Table 1 | Highly similar distribution of stocks across 3x3 sorted pairs of stock characteristics
Source: Robeco, FactSet. Global stock characteristics as per 31 December 2021.
Data and methodology
For our analysis, we based our investment universes on the constituents of the MSCI World Investable Market Index as at the end of December 2021. Regarding stock characteristics, we used the log of market caps for size, log of book-to-price ratios for value, gross profits-to-assets ratios for quality, and historical 36-month market betas for risk, all sourced from FactSet and rescaled to have a mean of zero and unit standard deviation. We excluded financials from our study when analyzing the size and quality traits.
To construct our sustainable universe, we applied a sustainability screen based on Robeco’s proprietary SDG framework. The framework provides a clear, objective, consistent and replicable approach to measuring the contributions that companies make to the 17 SDGs. More specifically, we excluded companies that contribute negatively to the SDGs. While our full universe consisted of roughly 6,000 stocks, our sustainable universe comprised approximately 4,700 names.
Similar to the Morningstar Style Box and Morningstar Ownership Zone analyses, we then produced scatterplots of the stocks in three dimensions based on their size and value, size and quality, as well as size and risk characteristics. We also added the breakpoints of the market cap and secondary characteristics to split the universes into 3x3 groups, using the 10th and 90th percentiles. These breakpoints are denoted by the vertical and horizontal lines in the plots. Additionally, we calculated ellipses for each pair of characteristics covering 95% of the stocks in the relevant universe that are closest to the average.1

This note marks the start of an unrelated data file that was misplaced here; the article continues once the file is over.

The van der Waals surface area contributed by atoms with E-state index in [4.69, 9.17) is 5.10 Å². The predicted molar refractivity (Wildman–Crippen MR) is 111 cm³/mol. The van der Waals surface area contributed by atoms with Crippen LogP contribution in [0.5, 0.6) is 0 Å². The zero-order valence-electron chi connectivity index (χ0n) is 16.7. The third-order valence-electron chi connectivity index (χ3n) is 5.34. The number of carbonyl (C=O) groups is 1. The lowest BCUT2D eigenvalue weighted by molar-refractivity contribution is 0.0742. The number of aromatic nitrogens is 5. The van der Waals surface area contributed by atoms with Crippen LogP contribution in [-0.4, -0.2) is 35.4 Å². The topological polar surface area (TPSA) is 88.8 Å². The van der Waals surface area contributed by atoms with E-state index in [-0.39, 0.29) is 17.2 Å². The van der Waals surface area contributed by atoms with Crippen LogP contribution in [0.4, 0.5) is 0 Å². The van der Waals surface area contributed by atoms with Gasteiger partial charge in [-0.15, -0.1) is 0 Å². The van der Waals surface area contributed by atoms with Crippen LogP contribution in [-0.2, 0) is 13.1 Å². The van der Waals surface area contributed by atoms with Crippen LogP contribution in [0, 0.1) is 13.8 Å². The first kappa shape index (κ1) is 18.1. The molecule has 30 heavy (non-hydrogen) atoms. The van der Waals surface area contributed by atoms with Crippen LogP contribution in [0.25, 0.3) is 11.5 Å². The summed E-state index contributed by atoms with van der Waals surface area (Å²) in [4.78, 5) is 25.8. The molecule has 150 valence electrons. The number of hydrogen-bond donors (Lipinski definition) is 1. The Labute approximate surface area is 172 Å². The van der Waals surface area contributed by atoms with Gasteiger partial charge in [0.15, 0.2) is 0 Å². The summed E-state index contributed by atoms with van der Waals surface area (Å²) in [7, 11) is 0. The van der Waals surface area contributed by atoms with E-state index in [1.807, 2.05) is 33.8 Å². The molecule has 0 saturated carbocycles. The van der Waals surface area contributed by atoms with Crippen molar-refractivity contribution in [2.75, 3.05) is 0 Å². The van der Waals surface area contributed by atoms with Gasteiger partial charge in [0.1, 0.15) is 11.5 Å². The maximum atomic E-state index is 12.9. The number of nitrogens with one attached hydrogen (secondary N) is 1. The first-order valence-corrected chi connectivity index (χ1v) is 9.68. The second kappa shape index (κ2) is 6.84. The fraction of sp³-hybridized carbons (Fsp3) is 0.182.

1 A universe which is less dispersed will have an ellipse covering a small area versus a universe which is more dispersed.
Based on our findings, we conclude that an SDG-based sustainability screen has virtually no effect on the dispersion and distribution of stock characteristics, when we analyze an investment universe in the context of several stock attributes that are typically deemed relevant for explaining differences within the cross-section of stock returns.
Furthermore, we find that the integration of sustainability leaves investors with ample investment opportunities. This is particularly important to active investors who aim to generate alpha for their clients and adhere to their sustainability preferences. In the next ‘Indices insights’ article, we will put this notion to the test within the context of factor investing, by analyzing the effect such sustainability screens have on expected factor premiums.
Background to sustainability metrics
In defining sustainability, investors have a multitude of dimensions and metrics they could consider. For example:
ESG scores typically put more focus on the operations of a business, whereas SDG scores also incorporate the impact that the business’ products and/or services have on society.
We see client sustainability objectives increasingly moving towards avoiding controversial businesses (values-based exclusions) and including those that provide sustainable solutions (impact investing). In the first few articles of our Indices Insights series, we will empirically show how the different sustainability metrics (negative screening/exclusions, ESG, SDG) relate to these increasingly impact-oriented client sustainability objectives.